What's in a name? Tell William Shakespeare that when it comes to nicknames for girls' fastpitch softball teams, the answer is almost as important as winning games.
And to the lead characters in "The Wizard of Oz," no Lions or Tigers or Bears will be found competing in Chattanooga this week in the National Softball Association's A Division Eastern World Series.
Instead, the animal kingdom is represented by teams such as the 16-under Black Widows from Illinois and Michigan's 14-under Oakland Sidewinders -- unless they're named for heavy roundhouse punches that come from way back. That's possible. The 231-team tournament field is loaded with various action- and energy-related nicknames, ranging from the Friction to the Finesse, from the Voltage to the Sonic Boom.
One thing is for sure. Fewer nicknames end in "S" than don't.
"Way back when we first started, it was Bears and Cubs. There was even a Carolina Girls. Nicknames were very basic," said president Hugh Cantrell, who founded the NSA in 1982. "They've gotten innovative the last few years. We probably should have a contest for the catchiest name."
Beverly Schweitzer coaches the 16-under Munster (Ind.) Muddawgs. She said their local girls' softball board put a policy in place a few years ago so that no more than two teams in one program can share a nickname.
The 12- and 10-under teams go by the Munster Magic. In keeping with the double-M theme, soon the 16- and 14-under Muddawgs were created.
"If you look it up, it's really a fish," Schweitzer said. "But we've got a dog print on the uniform. Of course, it's cool to be a dog spelled D-A-W-G instead of D-O-G."
Scorekeeper Dave Grabarczyk, whose daughter, Stephanie, plays on the team, offered a basic explanation for the choice: "We get down and dirty when we play. That's why."
Another team in the tournament from Indiana is the 14-under Ben Davis Monkeyheads from Indianapolis. Anyone surprised that bright purple and hot pink are the team colors?
"I've had them since they were 7 years old," coach Bob Poteet said. "One day at practice they were jacking around, squawking around, not paying attention, and I told them they looked like a bunch of monkeyheads. They ended up taking it to heart, and the parents ran with it."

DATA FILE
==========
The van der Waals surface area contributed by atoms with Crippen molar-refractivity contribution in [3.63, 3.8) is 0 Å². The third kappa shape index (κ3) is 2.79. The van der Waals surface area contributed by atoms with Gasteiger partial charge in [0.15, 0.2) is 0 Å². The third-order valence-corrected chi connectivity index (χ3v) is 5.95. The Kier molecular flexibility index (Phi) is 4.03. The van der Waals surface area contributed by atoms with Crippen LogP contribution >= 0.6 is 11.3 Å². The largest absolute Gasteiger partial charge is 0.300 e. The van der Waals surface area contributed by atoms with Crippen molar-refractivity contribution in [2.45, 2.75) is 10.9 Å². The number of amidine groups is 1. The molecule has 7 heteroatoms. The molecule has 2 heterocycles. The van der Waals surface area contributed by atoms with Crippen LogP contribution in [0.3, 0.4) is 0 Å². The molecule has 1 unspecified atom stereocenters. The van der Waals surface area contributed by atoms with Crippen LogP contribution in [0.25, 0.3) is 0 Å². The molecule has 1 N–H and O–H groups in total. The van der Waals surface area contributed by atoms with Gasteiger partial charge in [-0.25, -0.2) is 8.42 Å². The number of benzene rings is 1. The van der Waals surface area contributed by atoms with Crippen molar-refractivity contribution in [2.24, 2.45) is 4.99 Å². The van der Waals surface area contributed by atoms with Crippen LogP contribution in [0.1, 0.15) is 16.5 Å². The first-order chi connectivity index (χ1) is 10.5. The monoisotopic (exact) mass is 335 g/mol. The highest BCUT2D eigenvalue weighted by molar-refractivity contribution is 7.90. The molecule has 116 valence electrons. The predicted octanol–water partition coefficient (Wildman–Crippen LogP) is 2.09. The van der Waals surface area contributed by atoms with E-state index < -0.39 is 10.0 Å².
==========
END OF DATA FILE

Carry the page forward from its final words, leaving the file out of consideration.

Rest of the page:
So if you hear talk in the area this week of a Tsunami expected to clash with a Wildfire, or that the Blast was ahead of the Aftershock, don't be alarmed. It's softball.
New York Times visit
New York Times sports reporter Katie Thomas is on assignment in Chattanooga and will be gathering data and conducting interviews at the various complexes where the softball action is taking place this week. She is working on an investigative report on economic effects in areas that host large youth sports tournaments.
"One of the things I've heard, and what kind of got me interested in doing the story, is that girls' youth sports generate more tourist dollars than boys' youth sports," Thomas said. "If so, why? What's there? Why would that be the case?"
Softball is only part of the story, but the NSA World Series in Chattanooga is the only competition Thomas is attending. The rest of the information she'll get by telephone.
Thomas hopes her article will run this weekend. Readers can look for it online at nytimes.com.
Frost, Chattem donate
Thanks to donations from the local Frost Falcons organization, Chattem and the NSA, $4,000 dollars in college-scholarship endowments were given away at Tuesday's pin-swap gathering at Camp Jordan.
NSA officials held a witnessed drawing at Frost Stadium during the day and selected one team from each age group. Each of those teams' players' names were put into a hat for another drawing at the assembly.
Those chosen were recipients of $1,000 toward college educations. Markie Wood from the Indy Edge was the 14-under winner, and on her 14th birthday.
"I was freaked out," Wood said about hearing her name announced.
The 12-under winner was the Chattanooga Synergy's Tiffany Holland from Chickamauga, Ga. The 16-under winner was Melody Belcher from Georgia's Browns Mill Lady Jackets, and the 10-under winner was Hannah Layton from Delaware's Diamond State Swoop.
The Davidson County Thunder were announced as winners for best trading pin, voted on by an NSA board. Their cartoon-like logo was a take-off on the see-no-evil, hear-no-evil, speak-no-evil monkeys, substituting, "See them hit; Hear them chatter; Fear the Thunder."